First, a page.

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US Women's Cycling Development Program diary
The US Women's Cycling Development program was founded by former pro rider, Michael Engleman, as a way to help promising young women cyclists reach their full potential as athletes. The USWCDP networks current and former women pro riders with up and coming athletes through mentoring and coaching.
With experienced mentors like Olympians Dede Barry and Mari Holden, along with current pros Amber Neben, Tina Pic, Kim Anderson and others, the USWCDP helps young riders like Mara Abbott, Katharine Carroll and many more to race better, find teams and become professional bike racers. The dedicated and well spoken women of this program provide thoughtful, compelling and sometimes hilarious anecdotes of their experiences in this diary.
For further reading about the programme, visit the USWCDP website
November 21, 2008
A year in review
By Marisa Asplund
Crossing the finish line this year in the first place position, shattering the women's course record, raising my hands high in conquest meant something entirely different than a seemingly short twelve months ago. The endorphins and emotion that pulsated through my veins in those short moments after triumph were and are a reminder of the vital life lesson that I have trudged through in 2008.
If you're looking for some juicy rousing training or racing story in this one, then may I politely suggest that you not tread through the following medley of metaphor and meaning. Simply put: 2008 was not about racing, training, riding, running, winning, but rather simply, living.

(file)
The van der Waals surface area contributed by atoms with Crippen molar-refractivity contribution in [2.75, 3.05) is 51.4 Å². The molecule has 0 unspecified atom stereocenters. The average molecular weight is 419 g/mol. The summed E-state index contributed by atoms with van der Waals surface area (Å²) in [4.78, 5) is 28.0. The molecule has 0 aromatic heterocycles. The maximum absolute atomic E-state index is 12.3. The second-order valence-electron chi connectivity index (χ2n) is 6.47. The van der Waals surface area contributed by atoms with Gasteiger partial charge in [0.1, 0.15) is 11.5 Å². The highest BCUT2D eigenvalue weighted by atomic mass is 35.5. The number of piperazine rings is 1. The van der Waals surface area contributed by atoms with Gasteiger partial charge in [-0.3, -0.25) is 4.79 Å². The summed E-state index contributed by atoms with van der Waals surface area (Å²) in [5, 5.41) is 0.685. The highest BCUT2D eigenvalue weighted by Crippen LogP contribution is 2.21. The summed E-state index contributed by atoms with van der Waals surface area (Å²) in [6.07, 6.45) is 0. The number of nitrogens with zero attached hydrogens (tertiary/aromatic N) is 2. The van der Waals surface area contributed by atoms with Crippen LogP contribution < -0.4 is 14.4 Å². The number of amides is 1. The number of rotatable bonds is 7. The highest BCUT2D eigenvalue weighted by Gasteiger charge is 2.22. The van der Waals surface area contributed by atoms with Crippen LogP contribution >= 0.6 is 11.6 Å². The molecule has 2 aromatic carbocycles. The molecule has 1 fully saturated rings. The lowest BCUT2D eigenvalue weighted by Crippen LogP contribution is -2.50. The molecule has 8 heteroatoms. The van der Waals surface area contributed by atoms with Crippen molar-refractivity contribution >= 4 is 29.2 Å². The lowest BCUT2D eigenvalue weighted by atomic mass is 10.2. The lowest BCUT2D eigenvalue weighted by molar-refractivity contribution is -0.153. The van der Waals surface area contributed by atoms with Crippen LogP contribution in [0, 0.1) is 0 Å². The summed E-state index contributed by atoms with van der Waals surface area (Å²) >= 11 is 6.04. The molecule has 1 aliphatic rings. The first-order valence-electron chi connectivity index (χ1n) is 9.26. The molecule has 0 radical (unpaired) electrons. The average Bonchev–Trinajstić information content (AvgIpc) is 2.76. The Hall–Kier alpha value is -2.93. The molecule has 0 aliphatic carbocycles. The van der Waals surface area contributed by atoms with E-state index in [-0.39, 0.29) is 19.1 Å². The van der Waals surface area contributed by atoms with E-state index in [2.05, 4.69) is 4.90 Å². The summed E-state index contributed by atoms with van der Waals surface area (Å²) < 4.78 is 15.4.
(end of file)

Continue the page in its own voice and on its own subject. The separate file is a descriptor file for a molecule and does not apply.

When racing at the elite level there comes a time when you literally have to give yourself to your sport: relinquish power and surrender. Sometimes this comes at a defining moment in time, a contract that you make with yourself, or it can just be a progression of successful seasons, strung together by fate. Regardless of the process, to be the best athlete there must be a total submission.
For myself, I took the former approach, uprooting and changing all aspects of my comfortable and complacent life. Last autumn, I signed with the powerful and dominant Team Cheerwine, stepped down from my teaching job, which at the time provided me with nothing more than bothersome obligations that only distracted me from training, and moved to Tucson, Arizona, to train all winter. The 2008 year was going to be the year.
However, it was not the year... or at least not the year I thought it would be.
There were record breaking snowstorms that pounded my hometown Durango, Colorado, beginning in December of 2007. The skiers rejoiced. The cyclists cursed. Needless to say, I was thanking my lucky stars that I was pedalling those brutal months away with laps up and down the astonishing Mount Lemon and embracing Tucson's legendary cycling culture. I entered the season fit, fast-flying; ready to mix it up with any of those west-coast riders who get the benefit of over 360 days of moderate training conditions. Yes, I consider 50°F and drizzle quite moderate.